The only thing experts can say for sure about this flu season is that it won't be similar to any other. There will be multiple flu viruses circulating, one of which most people are defenseless against. "This year we are in uncharted territory," says Centers for Disease Control and Prevention director Thomas Frieden. "What will happen in the coming weeks and months will only become clear in the weeks and months ahead." Here is a handy guide to prepare for flu season by USA TODAY's Steve Sternberg, compiled from information provided by the CDC and other sources.
Novel H1N1 (swine flu) is an influenza virus that has never been seen in humans before and is spreading around the world. On June 11, the World Health Organization issued its highest form of global public health alert when it labeled the disease a pandemic.
The symptoms include fever, cough, sore throat, runny or stuffy nose, body aches, headache, chills and fatigue. Many people also have reported diarrhea and vomiting. Most people recover without hospitalization, but some people get so sick they need intensive care, and some of those don't survive.
It seems to take its biggest toll on people younger than 25, pregnant women and people with asthma, diabetes, immune deficiencies and other chronic conditions. Seasonal flu usually takes its biggest toll on the very young and the very old, along with those who have chronic diseases, USA Today reports.
Meanwhile, a trio of U.S. health officials hosted a conference call Friday with several college newsrooms to discuss methods to limit the spread of the disease.
U.S. Secretary of Health and Human Services Kathleen Sebelius was joined by U.S. Secretary of Education Arne Duncan and Dr. Beth Bell of the National Center for Immunization and Respiratory Disease at the Centers for Disease Control and Prevention in saying that the best treatment for the disease is prevention.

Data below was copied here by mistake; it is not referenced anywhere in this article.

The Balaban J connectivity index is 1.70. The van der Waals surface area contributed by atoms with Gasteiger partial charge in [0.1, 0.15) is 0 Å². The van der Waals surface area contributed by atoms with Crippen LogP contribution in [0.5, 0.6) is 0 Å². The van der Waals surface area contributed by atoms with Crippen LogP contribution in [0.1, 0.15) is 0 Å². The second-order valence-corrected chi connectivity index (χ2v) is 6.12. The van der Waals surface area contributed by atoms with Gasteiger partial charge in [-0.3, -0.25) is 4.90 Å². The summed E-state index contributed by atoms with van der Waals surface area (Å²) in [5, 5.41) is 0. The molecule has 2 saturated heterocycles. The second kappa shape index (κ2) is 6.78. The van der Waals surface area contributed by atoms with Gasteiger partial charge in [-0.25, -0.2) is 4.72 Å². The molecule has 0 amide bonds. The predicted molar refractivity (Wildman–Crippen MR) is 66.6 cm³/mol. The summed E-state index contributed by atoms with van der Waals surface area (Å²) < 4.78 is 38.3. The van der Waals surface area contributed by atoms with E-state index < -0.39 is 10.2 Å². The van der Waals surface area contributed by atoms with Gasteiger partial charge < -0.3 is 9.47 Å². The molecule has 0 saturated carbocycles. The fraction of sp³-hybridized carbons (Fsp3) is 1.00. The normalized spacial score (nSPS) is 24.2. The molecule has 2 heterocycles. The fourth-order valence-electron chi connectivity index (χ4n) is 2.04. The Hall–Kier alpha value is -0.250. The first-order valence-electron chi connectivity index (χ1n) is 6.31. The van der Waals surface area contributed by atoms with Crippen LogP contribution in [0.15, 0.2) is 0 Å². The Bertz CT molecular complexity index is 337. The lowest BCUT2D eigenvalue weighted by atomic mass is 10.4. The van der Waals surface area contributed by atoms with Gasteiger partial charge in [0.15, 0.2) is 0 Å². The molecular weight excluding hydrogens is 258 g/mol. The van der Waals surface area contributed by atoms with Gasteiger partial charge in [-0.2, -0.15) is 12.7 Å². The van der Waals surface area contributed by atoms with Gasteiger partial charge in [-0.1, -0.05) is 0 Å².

Duncan said that swine flu, known formally as H1N1, needs to be taken seriously to minimize the impact on the education process that a spread of the new influenza strain could have.
“We want colleges to be part of the solution,” Duncan said. “There has been remarkable partnership with agencies and the public. We all have collaborated to work hard.”
Duncan described a number of easy ways to prevent getting or spreading H1N1: wash your hands thoroughly, sneeze into your sleeve, practice social isolation when sick, keep your dorm rooms clean, do not attend class when sick and do not return to class until 24 hours after your fever breaks.
The best protection by far, Sebelius said, is the vaccine, adding that Congress has made H1N1 awareness a major campaign at the request of President Barack Obama. Sebelius said that inoculating as many people as possible is one way to prevent its spread.
In the meantime, virologists say, of every 100 people who faithfully get flu shots, only about 70 are fully protected every year. But even the other 30 are partly protected by previous shots and by “herd immunity” — the fewer unprotected victims a virus finds, the faster it fades out.
David Welch, a cardiac unit nurse in Chico, Calif., who blogs about health issues for the California Nurses Association, said he got injected to protect himself and his patients, “but I want to defend the rights of other people not to get it. It’s not an easy choice,” The New York Times reports.
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